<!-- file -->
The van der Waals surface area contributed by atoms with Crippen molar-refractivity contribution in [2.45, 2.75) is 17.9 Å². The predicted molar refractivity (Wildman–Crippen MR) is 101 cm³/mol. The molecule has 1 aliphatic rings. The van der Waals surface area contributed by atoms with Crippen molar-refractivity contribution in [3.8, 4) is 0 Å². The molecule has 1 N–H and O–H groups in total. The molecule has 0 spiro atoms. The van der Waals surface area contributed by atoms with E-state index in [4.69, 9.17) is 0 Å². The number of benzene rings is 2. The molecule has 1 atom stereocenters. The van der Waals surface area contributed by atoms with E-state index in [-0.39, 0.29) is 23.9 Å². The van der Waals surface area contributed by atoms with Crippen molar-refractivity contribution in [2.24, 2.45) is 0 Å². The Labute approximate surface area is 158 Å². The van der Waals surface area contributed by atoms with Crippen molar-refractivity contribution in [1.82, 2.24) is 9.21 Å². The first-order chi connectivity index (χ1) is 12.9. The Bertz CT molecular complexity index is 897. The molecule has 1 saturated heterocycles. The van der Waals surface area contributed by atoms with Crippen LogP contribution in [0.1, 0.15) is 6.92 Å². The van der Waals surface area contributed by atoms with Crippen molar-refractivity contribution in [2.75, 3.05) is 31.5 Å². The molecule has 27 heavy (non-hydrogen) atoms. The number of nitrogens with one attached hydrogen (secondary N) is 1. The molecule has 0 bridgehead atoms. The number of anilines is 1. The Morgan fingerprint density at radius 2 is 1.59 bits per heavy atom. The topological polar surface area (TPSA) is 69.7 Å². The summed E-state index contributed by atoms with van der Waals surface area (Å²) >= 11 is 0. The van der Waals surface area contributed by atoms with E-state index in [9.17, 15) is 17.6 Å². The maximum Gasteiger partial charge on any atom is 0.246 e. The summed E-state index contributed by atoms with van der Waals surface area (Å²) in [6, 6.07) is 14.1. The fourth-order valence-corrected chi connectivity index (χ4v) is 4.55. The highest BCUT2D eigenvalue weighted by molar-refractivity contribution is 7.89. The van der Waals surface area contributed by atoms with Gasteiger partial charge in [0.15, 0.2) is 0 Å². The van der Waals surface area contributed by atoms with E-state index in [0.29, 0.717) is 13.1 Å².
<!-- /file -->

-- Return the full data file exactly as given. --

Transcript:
The van der Waals surface area contributed by atoms with Crippen molar-refractivity contribution in [2.45, 2.75) is 17.9 Å². The predicted molar refractivity (Wildman–Crippen MR) is 101 cm³/mol. The molecule has 1 aliphatic rings. The van der Waals surface area contributed by atoms with Crippen molar-refractivity contribution in [3.8, 4) is 0 Å². The molecule has 1 N–H and O–H groups in total. The molecule has 0 spiro atoms. The van der Waals surface area contributed by atoms with E-state index in [4.69, 9.17) is 0 Å². The number of benzene rings is 2. The molecule has 1 atom stereocenters. The van der Waals surface area contributed by atoms with E-state index in [-0.39, 0.29) is 23.9 Å². The van der Waals surface area contributed by atoms with Crippen molar-refractivity contribution in [2.24, 2.45) is 0 Å². The Labute approximate surface area is 158 Å². The van der Waals surface area contributed by atoms with Crippen molar-refractivity contribution in [1.82, 2.24) is 9.21 Å². The first-order chi connectivity index (χ1) is 12.9. The Bertz CT molecular complexity index is 897. The molecule has 1 saturated heterocycles. The van der Waals surface area contributed by atoms with Crippen LogP contribution in [0.1, 0.15) is 6.92 Å². The van der Waals surface area contributed by atoms with Crippen molar-refractivity contribution in [2.75, 3.05) is 31.5 Å². The molecule has 27 heavy (non-hydrogen) atoms. The number of nitrogens with one attached hydrogen (secondary N) is 1. The molecule has 0 bridgehead atoms. The number of anilines is 1. The Morgan fingerprint density at radius 2 is 1.59 bits per heavy atom. The topological polar surface area (TPSA) is 69.7 Å². The summed E-state index contributed by atoms with van der Waals surface area (Å²) >= 11 is 0. The van der Waals surface area contributed by atoms with E-state index in [9.17, 15) is 17.6 Å². The maximum Gasteiger partial charge on any atom is 0.246 e. The summed E-state index contributed by atoms with van der Waals surface area (Å²) in [6, 6.07) is 14.1. The fourth-order valence-corrected chi connectivity index (χ4v) is 4.55. The highest BCUT2D eigenvalue weighted by molar-refractivity contribution is 7.89. The van der Waals surface area contributed by atoms with Gasteiger partial charge in [0.15, 0.2) is 0 Å². The van der Waals surface area contributed by atoms with E-state index in [0.29, 0.717) is 13.1 Å².